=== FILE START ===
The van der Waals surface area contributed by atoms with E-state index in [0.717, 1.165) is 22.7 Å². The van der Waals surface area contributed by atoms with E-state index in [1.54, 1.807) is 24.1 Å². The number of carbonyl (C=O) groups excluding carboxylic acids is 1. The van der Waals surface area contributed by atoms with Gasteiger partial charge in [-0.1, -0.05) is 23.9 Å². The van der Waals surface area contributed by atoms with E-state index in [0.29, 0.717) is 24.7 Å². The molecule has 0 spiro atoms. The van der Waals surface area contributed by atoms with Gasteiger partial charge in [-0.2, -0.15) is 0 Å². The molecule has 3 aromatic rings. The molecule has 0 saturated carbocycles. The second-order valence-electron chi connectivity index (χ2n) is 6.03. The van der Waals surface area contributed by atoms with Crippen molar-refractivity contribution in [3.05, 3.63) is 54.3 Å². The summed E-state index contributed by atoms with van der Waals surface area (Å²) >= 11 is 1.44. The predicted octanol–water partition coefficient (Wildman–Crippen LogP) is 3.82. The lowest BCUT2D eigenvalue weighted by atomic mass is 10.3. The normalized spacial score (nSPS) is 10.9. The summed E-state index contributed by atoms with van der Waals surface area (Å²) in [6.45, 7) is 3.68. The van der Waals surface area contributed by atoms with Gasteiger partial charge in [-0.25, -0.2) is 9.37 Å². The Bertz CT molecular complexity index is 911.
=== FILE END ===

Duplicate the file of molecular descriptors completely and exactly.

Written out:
The van der Waals surface area contributed by atoms with E-state index in [0.717, 1.165) is 22.7 Å². The van der Waals surface area contributed by atoms with E-state index in [1.54, 1.807) is 24.1 Å². The number of carbonyl (C=O) groups excluding carboxylic acids is 1. The van der Waals surface area contributed by atoms with Gasteiger partial charge in [-0.1, -0.05) is 23.9 Å². The van der Waals surface area contributed by atoms with E-state index in [0.29, 0.717) is 24.7 Å². The molecule has 0 spiro atoms. The van der Waals surface area contributed by atoms with Gasteiger partial charge in [-0.2, -0.15) is 0 Å². The molecule has 3 aromatic rings. The molecule has 0 saturated carbocycles. The second-order valence-electron chi connectivity index (χ2n) is 6.03. The van der Waals surface area contributed by atoms with Crippen molar-refractivity contribution in [3.05, 3.63) is 54.3 Å². The summed E-state index contributed by atoms with van der Waals surface area (Å²) >= 11 is 1.44. The predicted octanol–water partition coefficient (Wildman–Crippen LogP) is 3.82. The lowest BCUT2D eigenvalue weighted by atomic mass is 10.3. The normalized spacial score (nSPS) is 10.9. The summed E-state index contributed by atoms with van der Waals surface area (Å²) in [6.45, 7) is 3.68. The van der Waals surface area contributed by atoms with Gasteiger partial charge in [-0.25, -0.2) is 9.37 Å². The Bertz CT molecular complexity index is 911.